AH the roads leading to the
mountains or the Piave are
erovTded tt!1 heavy ma axes of
troops, guns and other vrar ma
terial, proeeedlng to the front la
The D resent battle be ran offieiallr
cciooer 19. out neavv ricnunir did not
develop until October 2i. the anniver
sary of Caporetto and the beginning
oi ine reireat to tne iiave.
Thanks to fair weather, the Piave
has been left several miles behind in
the region south of Montello. Move
ments across the river in force are
Increaslncr steadily and In the best of
order, notwithstanding the constant,
sneiiinz from the Austrian artillery
Traffic Well Onranlxed.
Traffic has bees so well organized
and there nas been scarcely any inter
ruption. The vast network of roads
leading to the plains of the Piave are
filled with soldiers and trucks, carry
ing war material. Whenever a bomo
or shell drops on the roadways, the
debris is quickly removed and the
road once again is free.
Gangs of Austrian prisoners, cap'
tured in the drive, already are at
work digging graves for the burial of
Ivlncr 1'IeiTH Advance.
.King Victor Emmanuel say the al-
iiea soioiers make the diiitcult cross
ing of the Piave rver. He was dressed,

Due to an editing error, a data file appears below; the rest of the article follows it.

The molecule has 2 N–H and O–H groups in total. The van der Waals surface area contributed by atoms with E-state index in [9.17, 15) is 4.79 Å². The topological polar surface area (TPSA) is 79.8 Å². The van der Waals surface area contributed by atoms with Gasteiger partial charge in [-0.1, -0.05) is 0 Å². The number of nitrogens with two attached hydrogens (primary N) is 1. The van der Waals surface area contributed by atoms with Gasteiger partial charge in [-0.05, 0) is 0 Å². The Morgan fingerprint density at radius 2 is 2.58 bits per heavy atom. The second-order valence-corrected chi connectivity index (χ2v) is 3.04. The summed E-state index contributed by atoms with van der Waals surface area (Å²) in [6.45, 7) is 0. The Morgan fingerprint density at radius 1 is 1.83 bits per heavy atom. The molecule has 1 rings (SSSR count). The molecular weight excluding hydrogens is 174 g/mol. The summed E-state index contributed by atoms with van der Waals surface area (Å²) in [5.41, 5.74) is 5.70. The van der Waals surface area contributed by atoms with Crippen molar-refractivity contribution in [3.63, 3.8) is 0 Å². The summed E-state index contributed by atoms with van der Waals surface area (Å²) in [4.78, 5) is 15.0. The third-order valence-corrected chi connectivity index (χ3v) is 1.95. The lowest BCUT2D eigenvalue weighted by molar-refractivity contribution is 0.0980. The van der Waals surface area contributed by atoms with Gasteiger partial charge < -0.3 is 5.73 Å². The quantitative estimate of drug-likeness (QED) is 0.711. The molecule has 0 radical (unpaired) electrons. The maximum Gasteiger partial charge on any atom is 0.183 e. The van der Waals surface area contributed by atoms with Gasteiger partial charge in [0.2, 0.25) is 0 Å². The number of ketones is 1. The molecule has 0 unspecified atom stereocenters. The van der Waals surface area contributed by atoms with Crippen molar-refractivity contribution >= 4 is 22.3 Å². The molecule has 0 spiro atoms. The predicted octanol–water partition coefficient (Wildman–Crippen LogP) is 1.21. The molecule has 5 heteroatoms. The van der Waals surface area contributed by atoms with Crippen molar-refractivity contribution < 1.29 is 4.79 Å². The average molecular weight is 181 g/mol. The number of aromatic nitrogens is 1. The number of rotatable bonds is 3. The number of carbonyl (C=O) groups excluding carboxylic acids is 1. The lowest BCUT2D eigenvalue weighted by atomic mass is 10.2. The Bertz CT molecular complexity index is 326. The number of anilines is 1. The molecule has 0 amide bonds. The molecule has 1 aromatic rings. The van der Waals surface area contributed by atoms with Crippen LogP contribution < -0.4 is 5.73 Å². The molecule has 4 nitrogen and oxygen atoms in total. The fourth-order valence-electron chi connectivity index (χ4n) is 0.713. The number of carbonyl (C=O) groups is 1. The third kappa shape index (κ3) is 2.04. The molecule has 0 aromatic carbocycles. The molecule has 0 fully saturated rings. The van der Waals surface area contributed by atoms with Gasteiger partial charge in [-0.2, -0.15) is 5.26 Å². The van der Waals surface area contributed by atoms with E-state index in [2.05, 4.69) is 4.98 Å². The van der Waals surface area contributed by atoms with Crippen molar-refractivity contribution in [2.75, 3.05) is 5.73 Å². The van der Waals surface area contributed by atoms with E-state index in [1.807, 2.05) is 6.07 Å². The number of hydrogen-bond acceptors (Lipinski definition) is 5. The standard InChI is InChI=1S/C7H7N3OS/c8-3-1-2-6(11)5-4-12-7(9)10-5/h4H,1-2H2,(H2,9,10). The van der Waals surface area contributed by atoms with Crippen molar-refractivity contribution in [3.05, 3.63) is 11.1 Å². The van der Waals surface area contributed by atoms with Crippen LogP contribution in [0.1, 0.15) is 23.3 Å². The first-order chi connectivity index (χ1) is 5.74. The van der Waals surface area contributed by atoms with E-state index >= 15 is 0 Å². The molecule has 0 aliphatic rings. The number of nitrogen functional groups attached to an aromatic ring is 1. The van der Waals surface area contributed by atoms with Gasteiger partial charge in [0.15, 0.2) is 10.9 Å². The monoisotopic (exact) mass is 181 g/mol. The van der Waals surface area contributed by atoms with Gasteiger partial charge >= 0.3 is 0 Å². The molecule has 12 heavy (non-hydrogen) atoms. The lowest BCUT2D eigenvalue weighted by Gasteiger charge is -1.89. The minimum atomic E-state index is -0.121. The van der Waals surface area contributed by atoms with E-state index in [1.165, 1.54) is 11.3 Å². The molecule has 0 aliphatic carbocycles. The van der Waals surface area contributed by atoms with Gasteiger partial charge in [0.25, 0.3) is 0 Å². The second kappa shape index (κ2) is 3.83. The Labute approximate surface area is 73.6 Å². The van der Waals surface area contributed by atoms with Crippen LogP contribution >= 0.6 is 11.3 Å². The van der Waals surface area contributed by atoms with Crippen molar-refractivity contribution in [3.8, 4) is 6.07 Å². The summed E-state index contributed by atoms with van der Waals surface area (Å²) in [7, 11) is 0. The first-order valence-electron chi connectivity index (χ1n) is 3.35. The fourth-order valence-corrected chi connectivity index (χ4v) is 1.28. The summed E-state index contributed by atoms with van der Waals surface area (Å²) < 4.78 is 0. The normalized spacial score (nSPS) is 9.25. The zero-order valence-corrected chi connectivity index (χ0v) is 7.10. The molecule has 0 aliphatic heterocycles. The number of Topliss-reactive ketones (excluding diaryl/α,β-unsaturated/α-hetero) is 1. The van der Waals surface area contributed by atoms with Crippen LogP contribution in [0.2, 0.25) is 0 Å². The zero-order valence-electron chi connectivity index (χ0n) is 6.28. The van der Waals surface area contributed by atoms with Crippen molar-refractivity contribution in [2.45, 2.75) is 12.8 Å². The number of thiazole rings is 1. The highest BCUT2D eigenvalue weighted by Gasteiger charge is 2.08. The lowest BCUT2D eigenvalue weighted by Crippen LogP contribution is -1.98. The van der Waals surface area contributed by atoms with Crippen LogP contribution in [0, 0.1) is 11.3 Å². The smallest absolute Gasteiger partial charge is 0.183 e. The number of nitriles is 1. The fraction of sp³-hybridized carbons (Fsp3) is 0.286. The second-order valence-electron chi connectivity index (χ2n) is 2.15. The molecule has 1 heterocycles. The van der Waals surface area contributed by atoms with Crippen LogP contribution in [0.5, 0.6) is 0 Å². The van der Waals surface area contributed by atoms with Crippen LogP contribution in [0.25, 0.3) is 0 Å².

as usual. In a uniform made of the
same material as that of the private
The king was under the fire of the
Austrian guns and was at various
points where gas shells and shrapnel
were falling: He spent much.tlme
near where there was a heavy bom
bardment to prevent the allied pass
age of the river.
The last lines of the Anatro
llnngarlan resistance on the
central positions along the Piave
river were broken Monday by the
British. French and Italian
Anstrtans Dealt Hard Blow.
The Austrlans were dealt a smash-1
ing blow. It resulted in the allies
(Continued on las;e 3, Col. 1.)
WILL NOT BRING BACK
PRE - WAR
By MAX PEMBERT0N
in returning to the
. w u-ijuaiiitouLc wnn uac Kitcnen at ail.
Similarly the bulk of the vounir men. who have learned
what it is to look np
omce as ir. jonnson regarded a ship, and to discover it a
prison in which the intellect may be drowned. Many of
them already are saying that the land mnst be their herit
age. If labor maintains its present scale of wages after the
war, the price of all commodities mnst remain high. We
may get cheap houses for the poor, but we shall .vrer get
them for the middle classes.
The education of children may be a lighter matter for
those who will avail themselves of the national schools;